How to Conduct Productive Team Meetings

When you see a team meeting pop up on your schedule,  you may roll your eyes. That’s because we have all been to meetings that were boring, inefficient, and a complete waste of time. The last thing you want is for your employees to dread meetings. When planned and run properly, team meetings can be great for decision making, brainstorming, sharing information, or even coaching. So, how do you run a productive meeting that team members find motivating and worthwhile? Here are a few tips for conducting a meeting that leaves your team feeling empowered and energized. 

1. Only Hold Meetings When Necessary

Some managers like to schedule meetings just for the sake of scheduling a meeting. Meetings are not required to answer every question or solve every issue. Meetings should only be scheduled when they are absolutely required to accomplish a task. 

2. Only Invite People Who are Truly Needed

There is no need to invite every person to every meeting. Rather, you should only invite those people whose input is absolutely necessary. For example, if you are discussing the progress of a current project, you only need to invite the people directly involved in the project. 

3. Set the Agenda

A meeting agenda should outline what your team will do throughout the meeting and what objectives you are trying to achieve. It should be distributed to each team member the day before so they can prepare any questions or gather last minute information. The agenda should include the following information:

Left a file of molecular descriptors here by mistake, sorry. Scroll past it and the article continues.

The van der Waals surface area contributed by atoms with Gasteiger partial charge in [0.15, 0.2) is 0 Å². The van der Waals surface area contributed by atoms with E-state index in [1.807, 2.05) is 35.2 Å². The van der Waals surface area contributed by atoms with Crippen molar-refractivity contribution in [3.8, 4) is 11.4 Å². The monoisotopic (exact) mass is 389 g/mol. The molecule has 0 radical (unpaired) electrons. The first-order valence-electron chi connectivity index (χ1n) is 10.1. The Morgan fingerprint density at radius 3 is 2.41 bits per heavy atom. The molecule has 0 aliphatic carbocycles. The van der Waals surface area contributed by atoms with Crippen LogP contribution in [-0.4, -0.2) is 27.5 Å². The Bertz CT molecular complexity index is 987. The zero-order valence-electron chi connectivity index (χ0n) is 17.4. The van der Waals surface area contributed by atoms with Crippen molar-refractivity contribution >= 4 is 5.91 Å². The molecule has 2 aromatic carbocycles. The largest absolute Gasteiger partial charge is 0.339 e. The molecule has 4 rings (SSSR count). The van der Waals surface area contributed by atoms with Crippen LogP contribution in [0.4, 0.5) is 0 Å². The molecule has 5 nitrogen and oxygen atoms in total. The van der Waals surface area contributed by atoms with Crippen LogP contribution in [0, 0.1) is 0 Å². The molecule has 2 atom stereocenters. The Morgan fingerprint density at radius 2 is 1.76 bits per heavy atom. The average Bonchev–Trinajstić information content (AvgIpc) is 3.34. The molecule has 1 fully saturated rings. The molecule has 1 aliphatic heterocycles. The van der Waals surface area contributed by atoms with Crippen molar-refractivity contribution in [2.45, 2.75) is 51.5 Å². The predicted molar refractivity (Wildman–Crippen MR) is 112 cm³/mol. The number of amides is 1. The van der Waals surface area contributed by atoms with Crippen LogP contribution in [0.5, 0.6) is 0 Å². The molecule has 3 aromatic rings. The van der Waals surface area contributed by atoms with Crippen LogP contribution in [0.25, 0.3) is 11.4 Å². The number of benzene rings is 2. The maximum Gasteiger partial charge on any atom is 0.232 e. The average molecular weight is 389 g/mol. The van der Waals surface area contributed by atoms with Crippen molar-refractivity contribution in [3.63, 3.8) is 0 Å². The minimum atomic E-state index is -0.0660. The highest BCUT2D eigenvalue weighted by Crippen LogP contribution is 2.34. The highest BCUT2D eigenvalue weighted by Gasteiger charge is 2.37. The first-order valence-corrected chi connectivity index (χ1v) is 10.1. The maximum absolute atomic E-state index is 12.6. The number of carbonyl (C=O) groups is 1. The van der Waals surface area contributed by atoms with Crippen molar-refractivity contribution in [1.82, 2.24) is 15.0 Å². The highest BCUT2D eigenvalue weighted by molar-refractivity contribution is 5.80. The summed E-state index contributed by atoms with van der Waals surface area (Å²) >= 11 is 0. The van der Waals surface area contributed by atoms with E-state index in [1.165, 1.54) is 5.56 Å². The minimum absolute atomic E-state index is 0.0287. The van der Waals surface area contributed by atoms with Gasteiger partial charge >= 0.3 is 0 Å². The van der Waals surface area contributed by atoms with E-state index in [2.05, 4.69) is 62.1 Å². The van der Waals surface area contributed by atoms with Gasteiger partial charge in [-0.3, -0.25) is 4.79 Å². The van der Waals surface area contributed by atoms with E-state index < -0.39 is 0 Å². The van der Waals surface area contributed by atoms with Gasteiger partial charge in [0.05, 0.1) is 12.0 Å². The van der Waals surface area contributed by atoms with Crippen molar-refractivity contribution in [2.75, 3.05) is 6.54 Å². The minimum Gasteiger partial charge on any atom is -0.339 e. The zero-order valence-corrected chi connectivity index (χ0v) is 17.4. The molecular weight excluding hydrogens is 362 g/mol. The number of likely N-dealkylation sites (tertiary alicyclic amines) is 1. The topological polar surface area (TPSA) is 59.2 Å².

• A schedule of items being discusses
  • Location
  • Attendee list
  • Purpose
  • Clearly defined objectives

4. Assign Meeting Roles

It takes a lot to run a productive meeting. Someone needs to facilitate the discussion, take notes, and make sure everyone’s voice is heard. Assigning team meeting roles is a great way to ensure all aspects of the meeting are handled so that the meeting runs smoothly. The four most common meeting roles are:

  • Leader: This person is in charge of choosing a time and location for the meeting, inviting attendees, guiding the group through the agenda and facilitating discussion. 
  • Recorder: This person is responsible for taking notes during the meeting and organizing them at the conclusion of the meeting. They will distribute these notes along with action items to all attendees.
  • Timekeeper: This person is responsible for keeping the meeting on schedule and assigning a specific amount of time to each section. 

5. Encourage Input from Everyone

In order to get the most out of a meeting, you want everyone to have a chance to participate. Rather than 2 or 3 people doing 70% of the talking, the facilitator should encourage a better balance and ask everyone for input. Some people may not feel comfortable speaking up on the own, but are usually happy to do so when encouraged and given the opportunity,

6. Mitigate Distractions

To make meetings faster and more effective, ensure that team members are paying attention and respecting others by not checking their emails, texting, talking, or multitasking during the meeting. Ask employees to turn off their laptops and silence their phones until the meeting is over. 

7. Be Mindful of Time

Meetings should be no longer than one hour at the most and it’s so important that your meetings start and stop on time. It is also important to limit the amount of time you will spend on each agenda so you can be sure you cover all of your topics.